January has been named the worst month for sleep – with Google searches for related terms peaking at the start of the year, with almost half of Brits not getting enough rest.
The findings, revealed by botanical experts Cannabotech, analysed YouGov survey results and search data from the last five years to reveal the nation’s sleeping habits – and found that the start of the year is the hardest time to get a good night’s rest.
The NHS recommends that adults get between seven and nine hours of sleep per night, but according to the data, just over half (56%) of the population manage to do so in January.
This leaves two fifths (44%) of Brits not getting enough rest at the start of the year, which the NHS says can lead to various short and long-term health issues – including increased stress, memory issues, and a weak immune system.
It’s particularly important that Brits look to improve their sleep where possible this time of year, as it falls within flu season and is also considered to be one of the hardest months from a mental health aspect – with this year’s Blue Monday falling on the 16th.
The data shows that some struggle to sleep considerably more than others, with 1% of the adult population (528,889 people) getting just one hour of sleep per night in January.
Search data from Google’s Keyword Planner reveals that many aren’t happy with their sleep quality, with related Google queries highest at the start of the year – with ‘insomnia’, ‘why can’t I sleep’, ‘sleep music’, ‘sleep remedies’ and ‘sleeping pills’ all peaking in January.
Some Brits may find it more difficult to sleep based on where they live, the findings show, as Bristol reports the highest number of sleep-related searches per capita at the start of the year, whilst East Kilbride and Lancaster appear to experience the fewest sleep issues.
So how can people look to prioritise sleep? Relaxation experts Cannobotech said: “Improving sleep and reducing stress is key to boosting immunity and day-to-day wellbeing. Getting enough rest should be a priority at all times, particularly during stressful periods like January when it can be hard to make time for self-care.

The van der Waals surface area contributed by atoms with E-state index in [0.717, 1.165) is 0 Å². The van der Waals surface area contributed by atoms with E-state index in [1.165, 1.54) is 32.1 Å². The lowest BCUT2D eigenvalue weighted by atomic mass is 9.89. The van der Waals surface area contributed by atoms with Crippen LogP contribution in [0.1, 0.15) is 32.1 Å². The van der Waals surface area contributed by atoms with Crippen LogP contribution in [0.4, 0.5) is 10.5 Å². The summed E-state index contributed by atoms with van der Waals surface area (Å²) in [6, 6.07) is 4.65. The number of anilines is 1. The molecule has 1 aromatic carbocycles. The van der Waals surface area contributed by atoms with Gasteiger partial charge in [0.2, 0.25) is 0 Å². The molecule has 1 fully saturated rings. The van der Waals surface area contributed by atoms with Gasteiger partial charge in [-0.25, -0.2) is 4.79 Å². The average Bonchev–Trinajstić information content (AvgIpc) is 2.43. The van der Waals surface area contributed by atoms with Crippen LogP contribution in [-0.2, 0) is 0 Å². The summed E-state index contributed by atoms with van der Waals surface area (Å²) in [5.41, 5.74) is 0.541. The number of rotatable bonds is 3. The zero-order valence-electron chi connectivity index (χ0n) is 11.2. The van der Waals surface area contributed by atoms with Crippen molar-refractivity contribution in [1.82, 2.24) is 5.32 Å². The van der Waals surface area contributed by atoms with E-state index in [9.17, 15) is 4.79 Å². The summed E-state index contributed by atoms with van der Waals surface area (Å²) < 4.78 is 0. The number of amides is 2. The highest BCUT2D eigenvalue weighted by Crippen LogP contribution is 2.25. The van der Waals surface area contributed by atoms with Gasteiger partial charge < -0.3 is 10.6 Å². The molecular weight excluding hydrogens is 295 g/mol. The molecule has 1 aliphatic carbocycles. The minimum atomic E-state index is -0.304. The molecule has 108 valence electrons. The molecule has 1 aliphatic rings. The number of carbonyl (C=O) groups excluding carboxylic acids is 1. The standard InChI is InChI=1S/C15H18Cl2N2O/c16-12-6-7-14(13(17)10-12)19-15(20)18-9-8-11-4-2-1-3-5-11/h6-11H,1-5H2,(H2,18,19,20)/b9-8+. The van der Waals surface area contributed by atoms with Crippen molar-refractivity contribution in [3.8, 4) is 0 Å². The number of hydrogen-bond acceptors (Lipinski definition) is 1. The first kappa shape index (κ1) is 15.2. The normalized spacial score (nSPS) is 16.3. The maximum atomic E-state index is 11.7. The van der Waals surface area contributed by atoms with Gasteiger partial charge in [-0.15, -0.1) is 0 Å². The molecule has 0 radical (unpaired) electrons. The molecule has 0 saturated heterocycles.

“Whilst some stress over the winter period is inevitable – whether it’s due to trying to save money, picking things back up at work or juggling family commitments – it’s crucial to stick to a healthy sleep routine in order to prevent any unnecessary impact on your health.
“Many of us will struggle from the January Blues this year due to dark mornings and the added pressure of starting the year off right. But where possible, follow these tips to improve sleep, which in turn will reduce negative emotions and health issues:
- Support your immune system
In winter as colds circulate, it’s important to strengthen your immune system in order to limit sleep disruption. Ensure that you stay hydrated and drink at least two litres of water daily, and that you eat plenty of Vitamin C-rich fruits and veggies. Even though it’s tempting to stay inside when it’s cold, physical exercise is important – and you can always do an at-home workout in place of a gym session.
- Maintain a set schedule
One of the biggest factors behind struggling to get to sleep in winter are the drawn-out dark evenings that can make it hard to switch-off. Regardless, try to go to sleep and wake up at the same time all year, as this will make it easier for your body to recognise when it’s time for bed. You can also invest in natural light bulbs and other forms of light therapy to make the transition easier.
- Keep stress levels low
Although it’s easier said than done, prioritising keeping stress levels low before bed will improve your sleep quality massively. Some ways to do this include starting to wind down and avoid screens at least one hour before your planned bedtime, and setting time aside to write about any worries or concerns that may otherwise keep you up.
“Although many of us are tempted to hit the ground running after Christmas, it’s crucial not to burn yourself out in January and skip sleep unnecessarily, as it sets you up for a bad routine across the rest of the year. Prioritising sleep now is important.”